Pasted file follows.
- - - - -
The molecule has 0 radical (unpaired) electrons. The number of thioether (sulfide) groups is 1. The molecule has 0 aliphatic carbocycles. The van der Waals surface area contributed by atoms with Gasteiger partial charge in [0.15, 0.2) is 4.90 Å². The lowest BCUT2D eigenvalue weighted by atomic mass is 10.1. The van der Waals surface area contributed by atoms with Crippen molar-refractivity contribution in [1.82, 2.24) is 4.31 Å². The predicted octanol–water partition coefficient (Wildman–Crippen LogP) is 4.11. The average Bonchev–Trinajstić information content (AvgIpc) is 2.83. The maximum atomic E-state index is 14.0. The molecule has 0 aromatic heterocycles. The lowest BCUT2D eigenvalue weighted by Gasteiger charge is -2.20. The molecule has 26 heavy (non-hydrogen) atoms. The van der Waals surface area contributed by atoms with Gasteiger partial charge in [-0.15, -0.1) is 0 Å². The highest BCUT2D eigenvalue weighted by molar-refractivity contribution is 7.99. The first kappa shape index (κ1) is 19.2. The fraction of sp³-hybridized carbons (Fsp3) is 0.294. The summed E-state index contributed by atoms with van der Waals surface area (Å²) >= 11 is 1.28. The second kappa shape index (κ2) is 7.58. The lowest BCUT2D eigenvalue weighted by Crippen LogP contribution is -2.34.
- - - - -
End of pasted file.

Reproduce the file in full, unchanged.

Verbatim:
The molecule has 0 radical (unpaired) electrons. The number of thioether (sulfide) groups is 1. The molecule has 0 aliphatic carbocycles. The van der Waals surface area contributed by atoms with Gasteiger partial charge in [0.15, 0.2) is 4.90 Å². The lowest BCUT2D eigenvalue weighted by atomic mass is 10.1. The van der Waals surface area contributed by atoms with Crippen molar-refractivity contribution in [1.82, 2.24) is 4.31 Å². The predicted octanol–water partition coefficient (Wildman–Crippen LogP) is 4.11. The average Bonchev–Trinajstić information content (AvgIpc) is 2.83. The maximum atomic E-state index is 14.0. The molecule has 0 aromatic heterocycles. The lowest BCUT2D eigenvalue weighted by Gasteiger charge is -2.20. The molecule has 26 heavy (non-hydrogen) atoms. The van der Waals surface area contributed by atoms with Gasteiger partial charge in [-0.15, -0.1) is 0 Å². The highest BCUT2D eigenvalue weighted by molar-refractivity contribution is 7.99. The first kappa shape index (κ1) is 19.2. The fraction of sp³-hybridized carbons (Fsp3) is 0.294. The summed E-state index contributed by atoms with van der Waals surface area (Å²) >= 11 is 1.28. The second kappa shape index (κ2) is 7.58. The lowest BCUT2D eigenvalue weighted by Crippen LogP contribution is -2.34.